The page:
When we open our eyes, we make a feeble attempt to categorize everything we see, from the largest structure to the tiniest grain of dirt; the unknown makes us uncomfortable.
For "Transmission Lines," Cooper Cole Gallery in Toronto brought together two artists who specialize in the ambiguous, challenging us to accept that which we cannot define. Ryan Wallace, "Polemic 4", Mixed Media, 48" x 37.5", 2011.
Ryan Wallace, hailing from New York, muses on roughly the same geometric form through various mediums and color capturing vastly different emotions, despite the seemingly minute differences between each piece. Over time the converging points in Wallace's work cease to become a reference point for the viewer, plunging the mind into a graceful drone. The texture of Wallace's "Polemic" series are reminiscent of marble with minor speckled anomalies that make you search for answers.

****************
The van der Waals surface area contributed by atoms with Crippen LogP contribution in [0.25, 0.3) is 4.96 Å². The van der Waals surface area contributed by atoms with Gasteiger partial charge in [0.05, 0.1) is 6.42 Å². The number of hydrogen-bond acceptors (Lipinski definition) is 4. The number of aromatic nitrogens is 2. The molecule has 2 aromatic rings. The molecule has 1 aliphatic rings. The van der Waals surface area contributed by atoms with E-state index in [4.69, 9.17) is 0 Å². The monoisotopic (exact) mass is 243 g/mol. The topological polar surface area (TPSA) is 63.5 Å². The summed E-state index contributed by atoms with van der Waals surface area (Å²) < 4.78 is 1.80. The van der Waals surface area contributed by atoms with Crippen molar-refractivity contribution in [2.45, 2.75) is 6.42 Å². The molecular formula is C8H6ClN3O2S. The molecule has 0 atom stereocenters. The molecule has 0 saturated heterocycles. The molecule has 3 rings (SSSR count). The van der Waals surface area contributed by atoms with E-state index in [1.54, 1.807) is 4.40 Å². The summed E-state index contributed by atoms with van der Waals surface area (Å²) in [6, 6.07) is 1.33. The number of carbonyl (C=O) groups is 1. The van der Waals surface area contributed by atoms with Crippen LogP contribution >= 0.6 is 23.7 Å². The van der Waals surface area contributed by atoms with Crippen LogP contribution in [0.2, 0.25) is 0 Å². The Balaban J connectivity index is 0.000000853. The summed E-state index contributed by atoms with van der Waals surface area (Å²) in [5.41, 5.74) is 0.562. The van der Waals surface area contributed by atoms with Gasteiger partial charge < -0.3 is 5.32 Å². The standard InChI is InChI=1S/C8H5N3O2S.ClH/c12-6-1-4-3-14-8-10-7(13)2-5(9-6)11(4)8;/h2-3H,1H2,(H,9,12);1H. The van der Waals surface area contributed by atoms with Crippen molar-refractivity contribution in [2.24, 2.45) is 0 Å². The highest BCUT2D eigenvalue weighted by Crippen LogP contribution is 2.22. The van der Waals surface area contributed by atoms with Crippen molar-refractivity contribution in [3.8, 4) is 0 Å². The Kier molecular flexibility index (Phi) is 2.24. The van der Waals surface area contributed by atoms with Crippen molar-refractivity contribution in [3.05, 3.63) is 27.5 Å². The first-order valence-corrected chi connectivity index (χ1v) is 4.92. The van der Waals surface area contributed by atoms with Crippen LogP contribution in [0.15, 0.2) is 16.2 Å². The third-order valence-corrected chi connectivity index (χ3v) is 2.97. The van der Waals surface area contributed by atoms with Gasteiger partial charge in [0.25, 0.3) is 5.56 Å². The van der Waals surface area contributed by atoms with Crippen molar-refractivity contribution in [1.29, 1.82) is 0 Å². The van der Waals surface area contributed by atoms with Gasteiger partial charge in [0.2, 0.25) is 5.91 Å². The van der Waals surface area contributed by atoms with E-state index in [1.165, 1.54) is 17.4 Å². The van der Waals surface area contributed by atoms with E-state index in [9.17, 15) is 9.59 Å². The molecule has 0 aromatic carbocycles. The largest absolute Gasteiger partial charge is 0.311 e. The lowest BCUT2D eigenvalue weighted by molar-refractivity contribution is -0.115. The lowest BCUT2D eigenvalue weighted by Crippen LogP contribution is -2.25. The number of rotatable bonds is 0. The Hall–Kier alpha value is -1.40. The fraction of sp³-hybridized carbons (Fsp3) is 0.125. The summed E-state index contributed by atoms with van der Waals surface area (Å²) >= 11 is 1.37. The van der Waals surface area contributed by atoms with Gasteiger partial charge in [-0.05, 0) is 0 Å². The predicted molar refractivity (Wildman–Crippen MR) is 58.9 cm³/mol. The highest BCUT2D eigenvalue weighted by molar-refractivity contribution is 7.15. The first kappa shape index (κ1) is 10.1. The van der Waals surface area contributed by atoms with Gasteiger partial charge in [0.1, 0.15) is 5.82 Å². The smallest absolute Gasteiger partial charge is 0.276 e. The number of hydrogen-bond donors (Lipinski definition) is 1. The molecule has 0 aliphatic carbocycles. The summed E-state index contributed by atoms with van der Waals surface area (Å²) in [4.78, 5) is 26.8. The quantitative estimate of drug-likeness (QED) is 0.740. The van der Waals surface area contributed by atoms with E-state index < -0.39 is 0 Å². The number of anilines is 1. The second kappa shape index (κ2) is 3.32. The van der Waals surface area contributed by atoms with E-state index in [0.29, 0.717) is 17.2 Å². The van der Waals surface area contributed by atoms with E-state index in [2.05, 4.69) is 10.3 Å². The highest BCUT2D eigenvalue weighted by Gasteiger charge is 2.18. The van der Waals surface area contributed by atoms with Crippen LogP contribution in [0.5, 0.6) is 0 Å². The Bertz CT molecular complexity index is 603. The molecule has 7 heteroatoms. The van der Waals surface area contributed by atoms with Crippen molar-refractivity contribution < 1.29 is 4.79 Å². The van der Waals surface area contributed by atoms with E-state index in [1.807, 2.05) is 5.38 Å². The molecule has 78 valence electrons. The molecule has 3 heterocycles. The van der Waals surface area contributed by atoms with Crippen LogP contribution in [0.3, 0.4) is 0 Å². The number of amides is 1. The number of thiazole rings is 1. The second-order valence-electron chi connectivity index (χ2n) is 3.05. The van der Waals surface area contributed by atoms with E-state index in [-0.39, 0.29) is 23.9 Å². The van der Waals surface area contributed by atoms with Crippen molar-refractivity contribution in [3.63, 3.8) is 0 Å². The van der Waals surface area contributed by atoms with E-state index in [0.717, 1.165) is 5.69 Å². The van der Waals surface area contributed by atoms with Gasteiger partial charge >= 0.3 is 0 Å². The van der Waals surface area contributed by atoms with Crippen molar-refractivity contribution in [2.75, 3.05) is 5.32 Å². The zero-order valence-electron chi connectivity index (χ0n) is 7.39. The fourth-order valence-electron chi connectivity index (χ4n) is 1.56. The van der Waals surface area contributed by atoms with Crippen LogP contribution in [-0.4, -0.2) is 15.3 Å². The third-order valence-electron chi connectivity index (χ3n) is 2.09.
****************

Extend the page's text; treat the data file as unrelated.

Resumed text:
Chris Duncan, "Rubbing 2", Crayon on paper, 40" x 32", 2011.
Chris Duncan's work zeroes in on an airy, ephemeral quality, approaching the notion of 'undefined' in a different manner. Duncan is less ambiguous with his materials, which are quite often crayon. However, in completely lacking any points of reference or geography, Duncan possesses the same bewildering effect as his fellow exhibitor. Representing Oakland, CA, the lines of Duncan's work are difficult to track, like staring into the bright California sun in an attempt to make out its shape. It is hard to tell whether the tonal lines are revolving around the circular mass depicted or if they are consuming it.
"Transmission Lines" runs from February 3 to February 28, 2012 at Cooper Cole Gallery. View a slideshow of the exhibition below.
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